Reviewed by Dan
TITLE: The Second Half: A Gay American Football Story
AUTHOR: Scott Pomfret
PUBLISHER: Lethe Press
LENGTH: 234 Pages
RELEASE DATE: June 14, 2016
Division I-AA college football coach Peyton Stone has a secret. It’s not so much that he’s gay. It’s that he’s fallen in love with the starting quarterback Brady Winter. Willing to deny himself for the sake of the Golden Eagles football team, Peyton focuses helping his team score touchdowns, but when he discovers the attraction is mutual, he jumps in with both feet. But amid a string of victories that bring them closer to a major bowl game, Brady and Peyton grow reckless and giddy and risk their relationship–as well as Peyton’s career, the camaraderie of Brady’s teammates. Both men find themselves soon find themselves learning that love and devotion is no mere game.
One of our other reviewers originally signed up to review this book, and then was unable to because of personal reasons. I’m really glad she didn’t, because I got to read it instead.
Scott Pomfret brings us the story of a young football coach. One who made a bad personal decision a few years ago, and didn’t show up for an opportunity that might have put him in the NFL. He was hiding. He is gay, and no one knows.
Peyton Stone is working as the Offensive Team coach for the Golden Eagles football team, and all is going great. Because he is only twenty-six, and a former quarterback himself, he is great at figuring out the plays and coaching the team. The team is on a roll, winning every game. And Peyton has discovered that he and the starting quarterback, Brady Winter, share more than just football. Life is bliss. But then someone outs Peyton to the head coach and everything falls apart.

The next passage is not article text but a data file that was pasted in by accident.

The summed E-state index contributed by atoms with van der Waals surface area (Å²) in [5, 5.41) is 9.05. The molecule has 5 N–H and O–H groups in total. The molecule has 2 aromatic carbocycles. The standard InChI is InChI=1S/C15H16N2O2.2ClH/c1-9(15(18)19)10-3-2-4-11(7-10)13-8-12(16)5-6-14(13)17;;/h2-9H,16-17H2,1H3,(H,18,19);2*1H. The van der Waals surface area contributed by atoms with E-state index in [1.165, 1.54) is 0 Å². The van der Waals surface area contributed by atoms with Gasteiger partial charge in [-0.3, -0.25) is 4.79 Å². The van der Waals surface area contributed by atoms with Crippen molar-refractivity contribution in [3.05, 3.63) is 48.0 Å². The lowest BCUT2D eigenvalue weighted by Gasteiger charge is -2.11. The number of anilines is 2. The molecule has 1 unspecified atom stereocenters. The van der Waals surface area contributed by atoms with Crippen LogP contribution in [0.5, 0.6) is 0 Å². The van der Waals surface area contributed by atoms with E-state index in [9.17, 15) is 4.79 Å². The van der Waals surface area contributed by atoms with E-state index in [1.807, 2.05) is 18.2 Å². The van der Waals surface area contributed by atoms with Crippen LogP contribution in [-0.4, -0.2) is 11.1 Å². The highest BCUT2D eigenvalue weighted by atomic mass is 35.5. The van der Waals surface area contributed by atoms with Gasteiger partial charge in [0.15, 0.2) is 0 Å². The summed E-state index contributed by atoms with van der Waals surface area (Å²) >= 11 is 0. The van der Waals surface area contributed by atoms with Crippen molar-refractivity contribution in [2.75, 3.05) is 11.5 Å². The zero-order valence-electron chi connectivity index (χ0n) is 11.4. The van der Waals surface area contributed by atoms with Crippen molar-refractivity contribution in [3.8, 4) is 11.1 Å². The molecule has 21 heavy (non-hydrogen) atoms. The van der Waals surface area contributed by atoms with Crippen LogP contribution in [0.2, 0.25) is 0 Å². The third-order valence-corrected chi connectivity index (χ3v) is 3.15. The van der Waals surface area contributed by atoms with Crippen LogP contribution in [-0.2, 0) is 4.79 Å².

The repercussions are rapid and extensive. Will the two men be able to sustain their relationship? Are there things in Brady’s military background that could jeopardize things further? Can Peyton face up to his own self-destructive tendencies?
I liked this one. It moved along steadily. The world building was well done, and it included just enough actual football time to make it realistic without having too much to tie the story down for non-football fans. The believability of the star quarterback on a college team being ex-military was a little bit of a stretch, as was some of the stuff later in the book about Peyton and the NFL, but I just suspended belief and went for the read. I enjoyed it. I will say that there are a couple characters I’d like to hunt down and pummel…but no more spoilers!
I would recommend this story to anyone who enjoys a good sports story, with good guys and bad. There is some homophobia, but realistically there is in real life American Football, so it was to be expected. I’m not sure if there will be more in this story or not. The end was left kind of open on a couple things, but most everything tied up neatly. I’d be interested to see what happens next though.